UNH Media Relations
DURHAM, N.H. – A team of students whose business plan proposes using a sophisticated software program to speed the development of pharmaceuticals won the University of New Hampshire Whittemore School of Business and Economics Paul J. Holloway Prize Competition Wednesday, May 14, 2008.
Team Glycura took home $10,000 in prize money from the business plan competition, which is the oldest business plan competition in the nation at a public university and is celebrating its 20th anniversary this year.
“I am inspired to see so many of our students applying what they’ve learned with such skill and poise. It’s likely that one day, in the not too distant future, one or more of the plans presented in this competition will be the next big success story in the local – or even the national – business community,” said Mark Huddleston, UNH president.
The winning team members are Anna Boisvert, a graduating senior from Lee;
Gregory Richardson, a graduating senior from Manchester; and Sebastian Titz,
a graduating MBA student from Italy. The team partnered with the UNH Glycomics
Center and its director, Vernon Reinhold, to develop a business plan for Glycura,
which the center has been developing for more than a decade. The team was advised
by A.R. “Venky” Venkatachalam, professor of information systems
and director of the Enterprise Integration Research Center.
Glycura is a sophisticated, analytical system enhanced with software. Its function is to determine the carbohydrate sequence and structure found in glycoproteins. Glycura would perform a more detailed analysis of glycoproteins at a significantly faster rate than current technology allows, and has the capability to aid in the analysis and evaluation of drug production consistency in R&D and manufacturing.
"The Holloway Competition was truly one of the most rewarding experiences of my college career. The preparation, the feedback, and the relationships that I built will stay with me for the rest of my life. In all honesty, winning was secondary to the experience that I had, and all teams should genuinely value the time, effort, and support that went into making each one of these projects a true success," Richardson said.
Boisvert encouraged students to consider competing in the competition.
“Perhaps the most enjoyable aspect of participating in the Holloway Competition has been being able to experience the wonderful presentations the other teams created. I was truly impressed with the quality of the presentations and the degree of innovation of the products,” she said.
Second place went to chemist Ming Cao, a second-year master’s student in materials science from Shanghai, for his project “Novel Superabsorbent from Renewable Resource.” Third place went to Energy Portfolio Solutions, a team of part-time MBA students that proposed a software system to help utility companies and energy marketers select an optimal portfolio of energy resources from available resources. Energy Portfolio Solutions consists of Amit Savant of Concord, John Dow of Bedford, Padmabala Venugopal of North Andover, Mass., Thandapani Palanichamy of Bedford.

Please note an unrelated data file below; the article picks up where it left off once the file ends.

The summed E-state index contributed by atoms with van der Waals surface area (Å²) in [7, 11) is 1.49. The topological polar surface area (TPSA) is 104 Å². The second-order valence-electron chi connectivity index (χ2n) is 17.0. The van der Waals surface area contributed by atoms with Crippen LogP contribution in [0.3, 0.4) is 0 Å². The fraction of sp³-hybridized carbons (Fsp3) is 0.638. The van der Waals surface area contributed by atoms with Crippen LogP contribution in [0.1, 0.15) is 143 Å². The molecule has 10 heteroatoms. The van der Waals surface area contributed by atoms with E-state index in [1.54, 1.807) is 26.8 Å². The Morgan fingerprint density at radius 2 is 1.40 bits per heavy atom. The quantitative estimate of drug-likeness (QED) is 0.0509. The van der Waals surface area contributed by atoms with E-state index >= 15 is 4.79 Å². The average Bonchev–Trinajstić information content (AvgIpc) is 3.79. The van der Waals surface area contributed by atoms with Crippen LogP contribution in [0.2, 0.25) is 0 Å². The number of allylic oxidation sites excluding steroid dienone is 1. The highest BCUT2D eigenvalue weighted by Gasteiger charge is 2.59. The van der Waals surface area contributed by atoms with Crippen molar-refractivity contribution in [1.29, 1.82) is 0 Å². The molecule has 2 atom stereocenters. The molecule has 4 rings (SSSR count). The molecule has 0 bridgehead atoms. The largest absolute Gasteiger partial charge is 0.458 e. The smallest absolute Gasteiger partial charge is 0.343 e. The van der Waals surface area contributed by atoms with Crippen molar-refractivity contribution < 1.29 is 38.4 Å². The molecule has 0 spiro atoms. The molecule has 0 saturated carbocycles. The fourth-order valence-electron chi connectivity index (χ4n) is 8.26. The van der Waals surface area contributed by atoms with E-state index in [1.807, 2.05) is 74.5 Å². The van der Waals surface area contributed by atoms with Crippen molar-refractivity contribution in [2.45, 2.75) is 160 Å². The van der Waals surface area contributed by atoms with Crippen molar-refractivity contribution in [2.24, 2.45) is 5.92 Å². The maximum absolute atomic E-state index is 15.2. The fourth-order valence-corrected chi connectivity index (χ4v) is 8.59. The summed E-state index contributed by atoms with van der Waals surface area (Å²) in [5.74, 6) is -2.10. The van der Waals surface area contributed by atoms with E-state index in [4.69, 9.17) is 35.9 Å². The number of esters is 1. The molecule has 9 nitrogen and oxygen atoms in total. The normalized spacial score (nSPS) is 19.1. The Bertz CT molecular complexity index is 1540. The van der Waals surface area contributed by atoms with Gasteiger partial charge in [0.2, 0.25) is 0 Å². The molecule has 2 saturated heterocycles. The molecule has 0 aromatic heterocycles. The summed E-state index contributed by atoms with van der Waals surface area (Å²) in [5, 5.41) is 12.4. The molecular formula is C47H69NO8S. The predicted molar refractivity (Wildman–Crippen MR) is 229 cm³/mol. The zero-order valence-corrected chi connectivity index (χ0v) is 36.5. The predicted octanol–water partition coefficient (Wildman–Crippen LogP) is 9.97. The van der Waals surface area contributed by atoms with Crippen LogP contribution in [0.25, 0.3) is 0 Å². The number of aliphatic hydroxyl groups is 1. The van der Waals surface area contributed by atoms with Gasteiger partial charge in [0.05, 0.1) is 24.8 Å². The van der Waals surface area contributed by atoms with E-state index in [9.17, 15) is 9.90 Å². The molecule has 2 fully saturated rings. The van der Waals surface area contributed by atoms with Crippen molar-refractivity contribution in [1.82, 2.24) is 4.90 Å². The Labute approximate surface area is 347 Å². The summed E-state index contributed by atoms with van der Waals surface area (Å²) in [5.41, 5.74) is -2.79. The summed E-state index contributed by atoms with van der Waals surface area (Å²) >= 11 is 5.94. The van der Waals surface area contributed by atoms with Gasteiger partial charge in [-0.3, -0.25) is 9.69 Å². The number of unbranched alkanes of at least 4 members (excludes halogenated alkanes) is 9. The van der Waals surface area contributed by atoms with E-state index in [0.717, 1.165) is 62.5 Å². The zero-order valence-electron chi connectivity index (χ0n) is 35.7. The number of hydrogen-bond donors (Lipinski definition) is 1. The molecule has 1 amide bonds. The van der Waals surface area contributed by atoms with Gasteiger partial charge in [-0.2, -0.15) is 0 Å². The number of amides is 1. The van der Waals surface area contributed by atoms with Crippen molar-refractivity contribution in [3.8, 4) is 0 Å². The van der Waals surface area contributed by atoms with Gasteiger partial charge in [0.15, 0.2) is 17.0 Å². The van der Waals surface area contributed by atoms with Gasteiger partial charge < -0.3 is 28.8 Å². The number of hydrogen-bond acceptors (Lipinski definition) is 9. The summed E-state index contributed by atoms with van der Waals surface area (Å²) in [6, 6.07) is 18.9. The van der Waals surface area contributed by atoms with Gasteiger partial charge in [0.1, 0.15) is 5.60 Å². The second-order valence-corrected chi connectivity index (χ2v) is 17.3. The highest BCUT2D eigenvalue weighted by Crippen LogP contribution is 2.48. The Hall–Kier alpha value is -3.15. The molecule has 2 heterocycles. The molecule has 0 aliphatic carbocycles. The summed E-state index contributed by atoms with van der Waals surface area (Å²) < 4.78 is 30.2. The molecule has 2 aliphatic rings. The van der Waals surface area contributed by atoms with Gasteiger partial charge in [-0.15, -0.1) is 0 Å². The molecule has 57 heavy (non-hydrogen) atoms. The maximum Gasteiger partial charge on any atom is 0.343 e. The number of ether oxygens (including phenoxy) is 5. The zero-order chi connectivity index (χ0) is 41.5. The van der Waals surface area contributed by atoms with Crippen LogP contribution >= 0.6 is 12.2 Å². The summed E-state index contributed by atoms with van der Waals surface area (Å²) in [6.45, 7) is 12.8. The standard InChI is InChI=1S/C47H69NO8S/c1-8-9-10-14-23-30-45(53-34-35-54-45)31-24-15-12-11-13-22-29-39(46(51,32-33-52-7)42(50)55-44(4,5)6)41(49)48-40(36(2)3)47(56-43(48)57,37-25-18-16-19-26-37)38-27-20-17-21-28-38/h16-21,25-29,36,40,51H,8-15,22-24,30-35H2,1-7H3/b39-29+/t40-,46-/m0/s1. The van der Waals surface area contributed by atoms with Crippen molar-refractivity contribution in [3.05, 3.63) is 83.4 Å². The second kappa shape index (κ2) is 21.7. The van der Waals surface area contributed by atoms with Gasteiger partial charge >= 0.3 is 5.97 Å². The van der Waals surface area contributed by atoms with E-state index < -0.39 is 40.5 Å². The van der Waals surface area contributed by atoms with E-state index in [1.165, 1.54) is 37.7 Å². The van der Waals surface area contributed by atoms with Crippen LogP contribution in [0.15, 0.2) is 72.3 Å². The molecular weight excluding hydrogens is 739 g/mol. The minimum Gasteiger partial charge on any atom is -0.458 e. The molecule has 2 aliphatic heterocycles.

Huddleston thanked Paul and Anna Grace Holloway for their long-time support of the Whittemore School and UNH.
“For 20 years, Paul and Anna Grace Holloway have championed this storied competition. The Holloway Prize means so much to our students, our faculty, our alumni, and our friends. Paul and Anna Grace’s support has given us the opportunity to celebrate our academic excellence in a unique and compelling way,” Huddleston said.
The Holloway Prize Competition is designed to stimulate entrepreneurship throughout the campus. Open to all UNH graduate and undergraduate students who have a plan for bringing an innovative product or service to market, the competition helps students to gain first-hand experience in commercializing new products and services, provides access to faculty advisors and industry experts, and gives students the chance to win up to $10,000 in seed money.
“The UNH Whittemore School was one of the first business schools in
the United States to recognize the difference between small business management
and entrepreneurship. We offered our first course in entrepreneurial management
in the late sixties, and host the oldest business plan competition in the nation
at a public university. I would like to congratulate every student, advisor,
and judge involved in this year’s historic 20th anniversary competition,” said
Dan Innis, dean of the Whittemore School of Business and Economics.
Established in 1988 by the Holloway family, the business plan competition honors the business leader's entrepreneurial spirit by stimulating and recognizing outstanding business plans. Holloway began his career in the automotive industry and starting in 1967, shaped a multi-franchise dealership emphasizing customer service and satisfaction. Holloway then extended his business skills to the development and management of eldercare facilities.
His strong commitment to public service has led to contributions as a member of the Board of Trustees of the University System of New Hampshire, the board of Berwick Academy, fund-raising programs for Temple University in Pennsylvania and The Governor's Academy in Massachusetts in addition to involvement with other nonprofit organizations and charitable programs.
Photo of Winners
Team Glycura won the UNH Holloway Prize Competition. Pictured from left to right: Michael Merenda, professor and chair of the marketing and management departments; Dan Innis, dean of the Whittemore School; Anna Boisvert, member of Team Glycura; Gregory Richardson, member of Team Glycura; Sebastian Titz, member of Team Glycura; Mark Huddleston, UNH president; Paul Holloway; and Bud Albin.